Retro WON: You’re Sure to Love this Dutch Oven Duck Recipe

Not all ducks are created equal. If someone offered to cook you a mallard or a bluebill, you’d choose the mallard, right? Swap out the bluebill for a blue-winged teal, and I’ll pick the teal every time. There is quite a variation in taste across the different species—big or small, puddle ducks or divers. It’s the truth, and one that we as hunters must find ways to work around when we get back to the kitchen. After all, it’s not often that you can pick and choose the specific ducks that make up your limit, especially here on the East Coast. We eat what we are fortunate enough to shoot, and duck can make one killer meal if cooked properly. All you need is a big Dutch oven, a little bit of time, and a great, foolproof recipe like this.


A few weeks ago, I limited out on ringnecks alone. I’ll take it!

Dutch Oven Duck

6 ducks, whole or breasted out

2 Tbsp. olive oil

1 large yellow onion

2 carrots

3 celery stalks, including leafy tops

3 cloves of garlic

2 Tbsp. butter, cubed

1.5 Tbsp. Italian seasoning

4-5 cups stock (vegetable or chicken)*

The Bright Side of the Road is sponsored by Vista Outdoor.

The Bright Side of the Road is sponsored by Vista Outdoor.

Prep your ducks for cooking, either plucking them to cook whole, or breasting them out. (All my birds were breasted, and I kept the skin and fat on 3 of them.)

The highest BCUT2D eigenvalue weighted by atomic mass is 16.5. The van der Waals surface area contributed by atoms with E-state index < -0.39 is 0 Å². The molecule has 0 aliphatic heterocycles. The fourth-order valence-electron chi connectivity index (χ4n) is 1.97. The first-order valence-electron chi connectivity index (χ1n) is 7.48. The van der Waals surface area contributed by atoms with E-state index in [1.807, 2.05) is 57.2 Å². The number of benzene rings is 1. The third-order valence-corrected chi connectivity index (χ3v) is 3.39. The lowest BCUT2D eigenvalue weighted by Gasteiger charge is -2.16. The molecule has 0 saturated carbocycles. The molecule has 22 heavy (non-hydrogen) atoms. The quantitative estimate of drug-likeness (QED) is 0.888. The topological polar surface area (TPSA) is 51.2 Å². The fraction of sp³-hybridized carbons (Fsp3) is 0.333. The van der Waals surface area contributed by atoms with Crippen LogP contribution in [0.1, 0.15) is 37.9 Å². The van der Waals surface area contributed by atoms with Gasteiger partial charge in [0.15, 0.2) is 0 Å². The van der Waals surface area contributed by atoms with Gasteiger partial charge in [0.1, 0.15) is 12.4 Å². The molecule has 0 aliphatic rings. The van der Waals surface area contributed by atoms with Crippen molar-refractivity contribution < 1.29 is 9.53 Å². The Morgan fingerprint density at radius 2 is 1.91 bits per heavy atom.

The ducks don’t need to look perfect when they’re prepped. They’ll look delicious in no time.

In a large, oven-safe pot or Dutch oven, heat olive oil over medium heat. Place the ducks skin side down and sear until the surface is golden brown, about 2 minutes. Remove from the pot and set aside, turning off the heat as well.

While the ducks are resting from the sear, chop the onion, carrots, celery and garlic into bite-size pieces.


Next, it’s time for everyone to get back in the pool. Use the vegetables to create a layer at the bottom of the pot, and place the ducks on top, skin side up. Place the cubed butter around the ducks, leaving a piece atop each one (if you can make it stay). Sprinkle with salt, pepper and Italian seasoning, and pour in the stock.

*I noted above that the recipe takes 4–5 cups of stock. This will vary depending on the size of the pot you are using. You want the liquid to cover about ¾ of the ducks, without submerging them completely.

hollislumpkin_duck_recipe_steps2-Dutch Oven

No stock on hand? Just use water—there’s plenty of flavor already.

With the lid on, place the pot in a 350° preheated oven and cook for 2.5 to 3 hours. You don’t even need to set a timer. Let the ducks do their thing—no peeking!—and they will be fall-off-the-bone tender when you take them out of the oven.

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Remove the pot from the oven, and it’s time to eat. I usually serve this by spooning some of the vegetables and liquid over a bed of rice before adding the duck on top. Serve hot, and expect satisfied bellies all around.


See what I mean? Falling off the bone with only the slightest graze of the fork.

A big thank-you to my father-in-law, Parker, who first showed me this dutch oven recipe. It is quite a hit, and has a permanent spot on my list of go-to duck dishes.

  • About Hollis Lumpkin

    Hollis Lumpkin writes that she is a "simple girl living in the Lowcountry of South Carolina, but I happen to have a great love for the outdoors, particularly hunting and fishing." She is a duck-hunting freak. Hollis pens an exclusive version of "The Bright Side of the Road," for The WON.